Sunday, December 07, 2008

DITMTLOD Special: Robot Ladies of Interest Part 2

So... looks like we got derailed with the whole Matrix discussion last week. That's all right. It's probably an important movie in a lot of ways, and the discussion it engenders is probably a sign of the movie being better than I give it credit for.

But we're not here to talk about the Matrix today. We're here to puzzle over that oddest of topics: The Robot Ladies of Interest

Alice Krig as the Borg Queen in Star Trek: First Contact

I'm sort of on the fence with this one. ST; First Contact isn't one of my favorite movies, and I think Krig's character was more interesting as a special effect than as an actual character. But if you were a fan of the Trek series, her character added a new dimension to both The Borg and Data.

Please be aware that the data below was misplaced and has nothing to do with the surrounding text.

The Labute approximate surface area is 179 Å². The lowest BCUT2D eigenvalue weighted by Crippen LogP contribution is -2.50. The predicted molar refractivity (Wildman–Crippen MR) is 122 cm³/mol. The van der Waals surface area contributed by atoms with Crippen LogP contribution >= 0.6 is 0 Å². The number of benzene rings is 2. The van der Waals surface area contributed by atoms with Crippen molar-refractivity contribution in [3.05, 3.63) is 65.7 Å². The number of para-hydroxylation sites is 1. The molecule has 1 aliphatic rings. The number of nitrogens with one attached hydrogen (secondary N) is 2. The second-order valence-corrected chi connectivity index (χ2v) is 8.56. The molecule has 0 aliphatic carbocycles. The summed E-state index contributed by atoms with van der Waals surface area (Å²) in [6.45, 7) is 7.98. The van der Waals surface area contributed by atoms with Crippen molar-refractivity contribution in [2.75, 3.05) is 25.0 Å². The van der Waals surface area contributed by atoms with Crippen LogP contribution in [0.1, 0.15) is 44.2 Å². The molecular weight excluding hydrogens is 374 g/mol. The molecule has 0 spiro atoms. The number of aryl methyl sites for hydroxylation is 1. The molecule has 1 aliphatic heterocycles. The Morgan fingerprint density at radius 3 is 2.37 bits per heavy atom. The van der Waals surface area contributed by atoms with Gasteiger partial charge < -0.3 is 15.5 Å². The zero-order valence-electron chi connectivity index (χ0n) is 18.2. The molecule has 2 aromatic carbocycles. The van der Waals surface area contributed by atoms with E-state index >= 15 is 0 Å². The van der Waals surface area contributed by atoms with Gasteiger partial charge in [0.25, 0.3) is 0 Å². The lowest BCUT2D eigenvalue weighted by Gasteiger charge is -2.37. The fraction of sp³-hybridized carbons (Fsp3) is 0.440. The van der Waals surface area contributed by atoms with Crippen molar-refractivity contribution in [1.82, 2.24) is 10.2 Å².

Technically, Borg aren't really robots. They're organic beings being piloted by robotic intelligence in a hive mind. I figure there's enough intersection on the mental Venn-Diagram that it's okay to cover our friends, The Borg.

But, really, if we want to talk Borg, we want to talk Seven of Nine.

Jeri Ryan as Seven of Nine on Star Trek, Voyager

ST: Voyager was struggling in the ratings on the fledgling UPN network (now defunct). The show was a bit dull, from some perspectives (mine), as its primary conceit was leaving behind the very rich environment of the Star Trek corner of the galaxy. This was problematic. Star Trek: The Next Generation was the best rated syndicated show in history, and UPN executives had expected their new show to carry their network until other shows caught on.

Producers seemed to have decided that the primary reason the show wasn't doing well was that the show was missing a certain element.